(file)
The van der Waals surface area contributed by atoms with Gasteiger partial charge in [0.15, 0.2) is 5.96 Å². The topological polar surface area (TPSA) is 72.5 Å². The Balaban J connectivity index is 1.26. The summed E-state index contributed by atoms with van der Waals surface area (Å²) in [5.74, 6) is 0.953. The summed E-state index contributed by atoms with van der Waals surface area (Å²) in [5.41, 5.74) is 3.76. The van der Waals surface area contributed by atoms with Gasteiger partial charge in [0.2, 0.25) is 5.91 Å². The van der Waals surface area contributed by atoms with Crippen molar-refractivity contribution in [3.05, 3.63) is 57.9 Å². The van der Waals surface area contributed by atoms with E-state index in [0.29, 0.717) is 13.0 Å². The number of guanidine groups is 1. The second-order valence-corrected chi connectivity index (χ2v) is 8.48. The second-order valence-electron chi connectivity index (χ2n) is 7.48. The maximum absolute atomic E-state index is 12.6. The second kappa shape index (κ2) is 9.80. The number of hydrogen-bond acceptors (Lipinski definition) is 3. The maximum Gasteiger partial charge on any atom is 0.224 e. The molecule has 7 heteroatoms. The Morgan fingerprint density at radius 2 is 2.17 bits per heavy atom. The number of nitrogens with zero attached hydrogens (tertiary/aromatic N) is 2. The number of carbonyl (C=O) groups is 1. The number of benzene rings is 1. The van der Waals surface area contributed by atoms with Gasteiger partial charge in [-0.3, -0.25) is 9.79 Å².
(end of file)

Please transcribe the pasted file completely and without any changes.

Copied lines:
The van der Waals surface area contributed by atoms with Gasteiger partial charge in [0.15, 0.2) is 5.96 Å². The topological polar surface area (TPSA) is 72.5 Å². The Balaban J connectivity index is 1.26. The summed E-state index contributed by atoms with van der Waals surface area (Å²) in [5.74, 6) is 0.953. The summed E-state index contributed by atoms with van der Waals surface area (Å²) in [5.41, 5.74) is 3.76. The van der Waals surface area contributed by atoms with Gasteiger partial charge in [0.2, 0.25) is 5.91 Å². The van der Waals surface area contributed by atoms with Crippen molar-refractivity contribution in [3.05, 3.63) is 57.9 Å². The van der Waals surface area contributed by atoms with E-state index in [0.29, 0.717) is 13.0 Å². The number of guanidine groups is 1. The second-order valence-corrected chi connectivity index (χ2v) is 8.48. The second-order valence-electron chi connectivity index (χ2n) is 7.48. The maximum absolute atomic E-state index is 12.6. The second kappa shape index (κ2) is 9.80. The number of hydrogen-bond acceptors (Lipinski definition) is 3. The maximum Gasteiger partial charge on any atom is 0.224 e. The molecule has 7 heteroatoms. The Morgan fingerprint density at radius 2 is 2.17 bits per heavy atom. The number of nitrogens with zero attached hydrogens (tertiary/aromatic N) is 2. The number of carbonyl (C=O) groups is 1. The number of benzene rings is 1. The van der Waals surface area contributed by atoms with Gasteiger partial charge in [-0.3, -0.25) is 9.79 Å².